Authenticity and co-design: On responsibly creating relational robots for children

In Mizuko Ito, Remy Cross, Karthik Dinakar & Candice Odgers (eds.), Algorithmic Rights and Protections for Children. MIT Press. pp. 85-121 (2023)
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Meet Tega. Blue, fluffy, and AI-enabled, Tega is a relational robot: a robot designed to form relationships with humans. Created to aid in early childhood education, Tega talks with children, plays educational games with them, solves puzzles, and helps in creative activities like making up stories and drawing. Children are drawn to Tega, describing him as a friend, and attributing thoughts and feelings to him ("he's kind," "if you just left him here and nobody came to play with him, he might be sad"). Scholars and members of the public alike have raised the alarm about relational robots, worrying that the relationships that people, and especially children, form with such robots are objectionably inauthentic. We, members of an interdisciplinary team that developed and studies Tega, make this inauthenticity worry precise and offer practical recommendations for addressing it. We distinguish two kinds of (in)authenticity -- inauthenticity as unreality, and inauthenticity as deception -- arguing that neither is just what others have thought it is. With our distinction in hand, we argue that the authenticity concern can be met only through co-design methods -- methods that give stakeholders of all kinds (e.g. parents, educators, and children themselves) a genuine say in how relational robots are built.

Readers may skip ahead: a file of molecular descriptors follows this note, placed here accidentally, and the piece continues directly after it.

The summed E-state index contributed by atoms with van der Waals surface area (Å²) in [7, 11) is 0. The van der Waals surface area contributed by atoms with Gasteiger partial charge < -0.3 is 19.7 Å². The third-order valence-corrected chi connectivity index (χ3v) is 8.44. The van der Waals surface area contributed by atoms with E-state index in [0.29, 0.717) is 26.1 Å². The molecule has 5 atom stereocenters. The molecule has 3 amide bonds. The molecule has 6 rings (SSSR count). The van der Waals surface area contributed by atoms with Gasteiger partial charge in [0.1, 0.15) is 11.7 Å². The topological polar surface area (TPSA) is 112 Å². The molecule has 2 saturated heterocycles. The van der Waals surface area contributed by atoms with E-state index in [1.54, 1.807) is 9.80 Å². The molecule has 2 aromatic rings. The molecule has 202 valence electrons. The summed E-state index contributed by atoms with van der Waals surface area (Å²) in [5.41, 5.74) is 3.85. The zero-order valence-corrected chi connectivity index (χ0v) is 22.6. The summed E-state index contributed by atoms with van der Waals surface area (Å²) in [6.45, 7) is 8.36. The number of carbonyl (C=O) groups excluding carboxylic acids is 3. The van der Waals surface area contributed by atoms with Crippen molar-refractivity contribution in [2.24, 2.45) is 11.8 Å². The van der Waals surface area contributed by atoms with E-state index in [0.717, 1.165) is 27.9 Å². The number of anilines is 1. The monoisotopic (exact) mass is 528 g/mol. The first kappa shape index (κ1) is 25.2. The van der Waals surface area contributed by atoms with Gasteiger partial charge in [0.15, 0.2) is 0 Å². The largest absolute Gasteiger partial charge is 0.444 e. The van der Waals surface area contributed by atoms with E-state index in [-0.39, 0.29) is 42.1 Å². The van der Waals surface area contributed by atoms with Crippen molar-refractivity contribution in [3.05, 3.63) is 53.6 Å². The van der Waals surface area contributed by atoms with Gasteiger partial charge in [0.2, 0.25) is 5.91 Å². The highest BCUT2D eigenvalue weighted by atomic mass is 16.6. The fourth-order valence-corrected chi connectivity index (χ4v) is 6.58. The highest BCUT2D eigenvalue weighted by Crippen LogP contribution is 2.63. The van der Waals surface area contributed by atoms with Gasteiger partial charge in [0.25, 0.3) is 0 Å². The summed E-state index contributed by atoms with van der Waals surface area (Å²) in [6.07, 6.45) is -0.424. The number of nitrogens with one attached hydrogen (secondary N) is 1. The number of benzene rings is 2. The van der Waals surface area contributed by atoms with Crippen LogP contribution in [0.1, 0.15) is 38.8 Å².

Author Profiles

Milo Phillips-Brown
University of Edinburgh
Marion Boulicault
Massachusetts Institute of Technology


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